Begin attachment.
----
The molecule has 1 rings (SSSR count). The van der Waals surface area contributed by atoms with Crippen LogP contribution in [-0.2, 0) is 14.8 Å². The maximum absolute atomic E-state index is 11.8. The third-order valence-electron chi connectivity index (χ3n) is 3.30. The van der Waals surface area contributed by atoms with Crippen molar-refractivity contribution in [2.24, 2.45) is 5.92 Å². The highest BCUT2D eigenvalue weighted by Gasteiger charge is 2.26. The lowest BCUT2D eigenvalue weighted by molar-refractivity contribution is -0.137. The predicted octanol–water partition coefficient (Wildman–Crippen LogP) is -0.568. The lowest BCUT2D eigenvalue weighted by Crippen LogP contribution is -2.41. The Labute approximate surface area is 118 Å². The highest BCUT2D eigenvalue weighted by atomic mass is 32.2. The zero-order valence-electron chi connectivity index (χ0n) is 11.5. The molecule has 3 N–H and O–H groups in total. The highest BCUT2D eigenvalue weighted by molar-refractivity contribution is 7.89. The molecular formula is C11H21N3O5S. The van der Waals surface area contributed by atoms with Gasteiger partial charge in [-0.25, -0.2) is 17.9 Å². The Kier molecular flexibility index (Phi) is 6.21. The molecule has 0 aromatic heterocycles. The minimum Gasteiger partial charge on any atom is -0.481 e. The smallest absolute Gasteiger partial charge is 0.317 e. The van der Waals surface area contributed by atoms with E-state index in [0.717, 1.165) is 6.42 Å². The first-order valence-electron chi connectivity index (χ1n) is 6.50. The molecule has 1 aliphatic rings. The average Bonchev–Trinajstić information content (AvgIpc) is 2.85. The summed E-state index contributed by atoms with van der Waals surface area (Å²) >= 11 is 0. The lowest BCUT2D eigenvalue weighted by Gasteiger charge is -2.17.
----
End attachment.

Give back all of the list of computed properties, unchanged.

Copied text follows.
The molecule has 1 rings (SSSR count). The van der Waals surface area contributed by atoms with Crippen LogP contribution in [-0.2, 0) is 14.8 Å². The maximum absolute atomic E-state index is 11.8. The third-order valence-electron chi connectivity index (χ3n) is 3.30. The van der Waals surface area contributed by atoms with Crippen molar-refractivity contribution in [2.24, 2.45) is 5.92 Å². The highest BCUT2D eigenvalue weighted by Gasteiger charge is 2.26. The lowest BCUT2D eigenvalue weighted by molar-refractivity contribution is -0.137. The predicted octanol–water partition coefficient (Wildman–Crippen LogP) is -0.568. The lowest BCUT2D eigenvalue weighted by Crippen LogP contribution is -2.41. The Labute approximate surface area is 118 Å². The highest BCUT2D eigenvalue weighted by atomic mass is 32.2. The zero-order valence-electron chi connectivity index (χ0n) is 11.5. The molecule has 3 N–H and O–H groups in total. The highest BCUT2D eigenvalue weighted by molar-refractivity contribution is 7.89. The molecular formula is C11H21N3O5S. The van der Waals surface area contributed by atoms with Gasteiger partial charge in [-0.25, -0.2) is 17.9 Å². The Kier molecular flexibility index (Phi) is 6.21. The molecule has 0 aromatic heterocycles. The minimum Gasteiger partial charge on any atom is -0.481 e. The smallest absolute Gasteiger partial charge is 0.317 e. The van der Waals surface area contributed by atoms with E-state index in [0.717, 1.165) is 6.42 Å². The first-order valence-electron chi connectivity index (χ1n) is 6.50. The molecule has 1 aliphatic rings. The average Bonchev–Trinajstić information content (AvgIpc) is 2.85. The summed E-state index contributed by atoms with van der Waals surface area (Å²) >= 11 is 0. The lowest BCUT2D eigenvalue weighted by Gasteiger charge is -2.17.